Why The Pope Resigned

Wednesday, 13 February 2013

[Picture of Pope John Paul II]POPE JOHN PAUL II was charismatic, well-loved, and out-going. His almost 27 year-long papacy was outward looking, and that was a major problem for the Roman catholic church; it was falling apart both organisationally and doctrinally.

It’s difficult to put the view that John Paul II  was bad for the church because he was so universally liked. I am arguing that here that Pope Benedict was needed because John Paul was bad for the church, and because of what happened with John Paul in terms of infirmity and decline, Benedict had no option but to resign this week.

Pope John Paul promoted a lot of the ‘wrong people’ into powerful positions, and one of his favourites was the Rev. Marcial Maciel of ‘The Legion of Christ’ — who grew utterly corrupt, and extremely powerful and wealthy under John Paul during his last years with Parkinson’s Disease.

The church’s finances were questionable, and behind the scenes was an ever-growing corruption of many types. Nothing had been done about increasing number of the sexual abuse allegations reported about in the papers, and no-one feared the Pope in his many long years of declining health and ability.

Under Karol Józef Wojtyła as John Paul II , the Roman Catholic church had shrunk considerably, it was falling apart, and it seemed to be never out of the press for all the wrong reasons.

If only John Paul II has resigned before things had got so bad.

Cardinal Joseph Ratzinger, had taken a job that no-one else wanted, in his own words, he was confronting ‘The Filth’ within the priesthood head-on. He brought control of all sexual abuse cases under his own office, ‘The Congregation for the Doctrine of the Faith’. This was controversial, but it got priests defrocked and out of the field faster than ever before.

S[Picture of Pope Benedict 16]o when Cardinal Ratzinger took over as Pope Benedict XVI, the 265th Pope, it was all about fixing the internal Roman Catholic Church. This was considered far more important than appealing ‘nice’ to the “outside world” — or even to church-going Catholics.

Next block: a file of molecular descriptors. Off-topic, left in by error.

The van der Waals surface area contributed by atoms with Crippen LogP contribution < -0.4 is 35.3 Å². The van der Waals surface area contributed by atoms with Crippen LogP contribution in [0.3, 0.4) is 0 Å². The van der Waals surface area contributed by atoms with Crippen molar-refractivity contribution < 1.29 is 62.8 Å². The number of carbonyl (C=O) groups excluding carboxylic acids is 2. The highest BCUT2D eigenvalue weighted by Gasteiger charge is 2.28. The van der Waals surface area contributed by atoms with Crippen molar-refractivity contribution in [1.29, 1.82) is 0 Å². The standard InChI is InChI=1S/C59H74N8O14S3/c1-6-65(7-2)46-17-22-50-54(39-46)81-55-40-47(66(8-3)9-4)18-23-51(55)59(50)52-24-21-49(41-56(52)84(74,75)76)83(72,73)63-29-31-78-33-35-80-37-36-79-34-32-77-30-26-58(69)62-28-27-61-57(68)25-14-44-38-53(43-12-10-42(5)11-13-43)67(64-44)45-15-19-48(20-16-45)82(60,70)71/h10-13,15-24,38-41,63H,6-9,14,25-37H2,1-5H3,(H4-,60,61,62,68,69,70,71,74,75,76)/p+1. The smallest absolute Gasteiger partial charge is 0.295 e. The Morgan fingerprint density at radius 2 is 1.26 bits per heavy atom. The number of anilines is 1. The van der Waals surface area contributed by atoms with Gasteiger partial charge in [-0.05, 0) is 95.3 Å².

Within his first two months as Pope, Benedict stopped Marcial Maciel in his tracks. Maciel was pulled from his public life in the church, silenced, and investigated in depth. Rev. Maciel was discovered to have manipulated church finances, he had many mistresses, he fathered six children and even sexually abuse two of them. He also was found to have sexually assaulted other children.

Some say that this initial momentum petered out, but that’s not to understand that a Pope has a limited power due to  ‘collegiality’ — whereby Cardinals and Bishops posses authority and autonomy. The Pope can lead, set directives, guide, and promote into position like-minded individuals. Cleaning up corruption is a slow process. The church yet has figures of controversy — such as  Cardinal Tarcisio Bertone and the ogre of LA, Cardinal Roger Mahony, and it is well understood that Benedict’s Orders were often ‘misplaced’ by his top aides, and his personal butler was used as a spy against him. It seems, too, that Benedict had a pace-maker fitted, and his health was suffering. When you realise that Benedict was 78 when he was made Pope (that’s one of the oldest) he has achieved a great deal in under just eight years at the helm of a very sick and massive organisation.